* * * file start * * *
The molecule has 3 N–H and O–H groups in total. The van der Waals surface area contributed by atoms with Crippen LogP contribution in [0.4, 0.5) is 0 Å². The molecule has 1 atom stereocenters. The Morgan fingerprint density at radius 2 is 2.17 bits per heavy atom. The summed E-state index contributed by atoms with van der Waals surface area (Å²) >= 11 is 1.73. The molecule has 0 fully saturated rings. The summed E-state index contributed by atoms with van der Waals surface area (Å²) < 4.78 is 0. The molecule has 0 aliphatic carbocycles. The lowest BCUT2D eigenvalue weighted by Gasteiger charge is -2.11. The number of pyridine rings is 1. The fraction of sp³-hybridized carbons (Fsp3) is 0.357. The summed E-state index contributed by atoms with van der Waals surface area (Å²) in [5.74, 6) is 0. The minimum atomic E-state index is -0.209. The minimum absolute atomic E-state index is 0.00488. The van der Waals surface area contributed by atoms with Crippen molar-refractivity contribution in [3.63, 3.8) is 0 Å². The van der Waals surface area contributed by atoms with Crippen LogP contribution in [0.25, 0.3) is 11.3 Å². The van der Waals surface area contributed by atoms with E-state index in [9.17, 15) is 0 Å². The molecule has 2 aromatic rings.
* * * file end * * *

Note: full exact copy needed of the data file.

The molecule has 3 N–H and O–H groups in total. The van der Waals surface area contributed by atoms with Crippen LogP contribution in [0.4, 0.5) is 0 Å². The molecule has 1 atom stereocenters. The Morgan fingerprint density at radius 2 is 2.17 bits per heavy atom. The summed E-state index contributed by atoms with van der Waals surface area (Å²) >= 11 is 1.73. The molecule has 0 fully saturated rings. The summed E-state index contributed by atoms with van der Waals surface area (Å²) < 4.78 is 0. The molecule has 0 aliphatic carbocycles. The lowest BCUT2D eigenvalue weighted by Gasteiger charge is -2.11. The number of pyridine rings is 1. The fraction of sp³-hybridized carbons (Fsp3) is 0.357. The summed E-state index contributed by atoms with van der Waals surface area (Å²) in [5.74, 6) is 0. The minimum atomic E-state index is -0.209. The minimum absolute atomic E-state index is 0.00488. The van der Waals surface area contributed by atoms with Crippen molar-refractivity contribution in [3.63, 3.8) is 0 Å². The van der Waals surface area contributed by atoms with Crippen LogP contribution in [0.25, 0.3) is 11.3 Å². The van der Waals surface area contributed by atoms with E-state index in [9.17, 15) is 0 Å². The molecule has 2 aromatic rings.